It has almost become a tradition – or a sport of sorts – for some players to take to the forums after even the most miniscule of changes to World of Warcraft and bemoan the state of the game in general, and the “clear” and “obvious” Horde bias of the writers in particular.
For the sake of argument and entertainment, let’s see if this theory bears out in Hearthstone. While Hearthstone has no factions in the way that Warcraft does, there still are races represented as Hearthstone Heroes that are typically associated with either Alliance or Horde. Then there is the matter of the number of heroes: there are nine.
Nine heroes are easier to lay out from a visual standpoint, but for balance purposes an uneven number is trickier: in this case, at first glance five races are associated with the Horde compared to four on the Alliance side.
Horde bias? Not so fast.
There is a far more interesting point to consider: some races (Dwarfs, Gnomes, Tauren, Undead, Goblins, Worgen and Pandaren) are not represented at all. There is however an over-representation of two races in particular: Orcs and humans. This harkens back to the very early days of Warcraft, when Orcs and humans were the two main forces pitted against each other.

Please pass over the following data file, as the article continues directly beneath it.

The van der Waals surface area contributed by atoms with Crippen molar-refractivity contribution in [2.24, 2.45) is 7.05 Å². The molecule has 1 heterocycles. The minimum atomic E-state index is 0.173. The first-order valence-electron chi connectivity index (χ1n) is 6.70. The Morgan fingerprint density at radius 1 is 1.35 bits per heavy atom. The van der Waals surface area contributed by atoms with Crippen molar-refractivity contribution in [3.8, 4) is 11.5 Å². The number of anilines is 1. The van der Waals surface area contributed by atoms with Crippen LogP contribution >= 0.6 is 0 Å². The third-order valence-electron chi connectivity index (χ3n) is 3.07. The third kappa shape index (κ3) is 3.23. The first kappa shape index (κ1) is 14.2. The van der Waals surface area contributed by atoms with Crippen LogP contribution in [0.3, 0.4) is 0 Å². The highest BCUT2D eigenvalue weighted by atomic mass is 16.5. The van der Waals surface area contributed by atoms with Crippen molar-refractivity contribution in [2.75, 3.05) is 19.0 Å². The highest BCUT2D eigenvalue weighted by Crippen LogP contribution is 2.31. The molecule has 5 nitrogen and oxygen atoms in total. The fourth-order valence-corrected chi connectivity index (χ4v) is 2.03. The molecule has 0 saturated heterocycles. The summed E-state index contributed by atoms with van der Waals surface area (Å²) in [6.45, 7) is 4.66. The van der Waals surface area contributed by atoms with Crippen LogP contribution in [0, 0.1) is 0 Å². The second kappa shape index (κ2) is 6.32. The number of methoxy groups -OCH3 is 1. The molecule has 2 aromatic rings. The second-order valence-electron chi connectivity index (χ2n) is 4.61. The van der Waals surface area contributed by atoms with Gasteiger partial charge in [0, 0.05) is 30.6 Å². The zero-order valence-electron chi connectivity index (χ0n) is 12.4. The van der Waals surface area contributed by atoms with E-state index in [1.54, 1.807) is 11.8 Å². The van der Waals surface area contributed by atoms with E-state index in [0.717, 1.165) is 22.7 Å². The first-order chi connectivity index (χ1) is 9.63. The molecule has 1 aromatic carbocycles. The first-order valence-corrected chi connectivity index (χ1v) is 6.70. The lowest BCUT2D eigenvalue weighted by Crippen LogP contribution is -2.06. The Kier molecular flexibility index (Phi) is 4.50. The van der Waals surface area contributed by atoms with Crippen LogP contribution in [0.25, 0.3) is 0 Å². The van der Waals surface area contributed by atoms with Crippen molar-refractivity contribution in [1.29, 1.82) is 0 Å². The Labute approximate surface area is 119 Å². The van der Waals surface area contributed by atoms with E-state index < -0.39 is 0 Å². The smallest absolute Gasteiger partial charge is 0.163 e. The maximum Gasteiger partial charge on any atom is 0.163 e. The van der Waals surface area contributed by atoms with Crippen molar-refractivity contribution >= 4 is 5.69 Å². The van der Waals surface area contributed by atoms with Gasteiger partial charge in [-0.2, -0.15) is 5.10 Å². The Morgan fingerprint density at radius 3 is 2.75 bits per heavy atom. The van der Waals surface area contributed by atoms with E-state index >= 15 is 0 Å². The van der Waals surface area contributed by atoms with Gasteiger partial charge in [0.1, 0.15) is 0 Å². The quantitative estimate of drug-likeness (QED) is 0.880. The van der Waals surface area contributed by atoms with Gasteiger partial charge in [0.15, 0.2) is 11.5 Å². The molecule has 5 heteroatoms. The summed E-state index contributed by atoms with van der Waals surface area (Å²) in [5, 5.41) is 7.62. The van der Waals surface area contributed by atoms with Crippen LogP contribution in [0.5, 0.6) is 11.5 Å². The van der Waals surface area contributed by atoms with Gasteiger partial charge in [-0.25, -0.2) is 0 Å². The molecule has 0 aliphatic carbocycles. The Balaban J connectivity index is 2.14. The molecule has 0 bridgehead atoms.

It is not surprising then that out of the nine heroes three are Orcs, and three are human. Add to that Rexxar the hunter, who has an interesting biography, and Malfurion Stormrage, who is thousands of years old and – let’s be honest here – far above those little squabbles that beset the Orcs and humans.
Then there is Valeera Sanguinar, a former High Elf turned Blood Elf who fought alongside Varian Wrynn in the Orgrimmar arena as gladiator early in life. In essence, she falls on both sides of the fence. She is our “double agent”, the Blood Elf who lives in Stormwind. She performs the balancing act needed to bring a sense of “neutrality” to this set of Hearthstone heroes.
In the end, it isn’t about balance and neutrality, though. Everything in Hearthstone is themed around the spirit of player versus player competition, from one-on-one battles to the rebranding of the tame-sounding The Forge to The Arena. While World of Warcraft has started to include more laid back activities as of late, the original game was a map by map all-out fight for survival. It was pure, simple, and raw. Two forces enter, one emerges victoriously.
And that’s Hearthstone. No factions, no armies. No bias. Just hero against hero until one is left standing.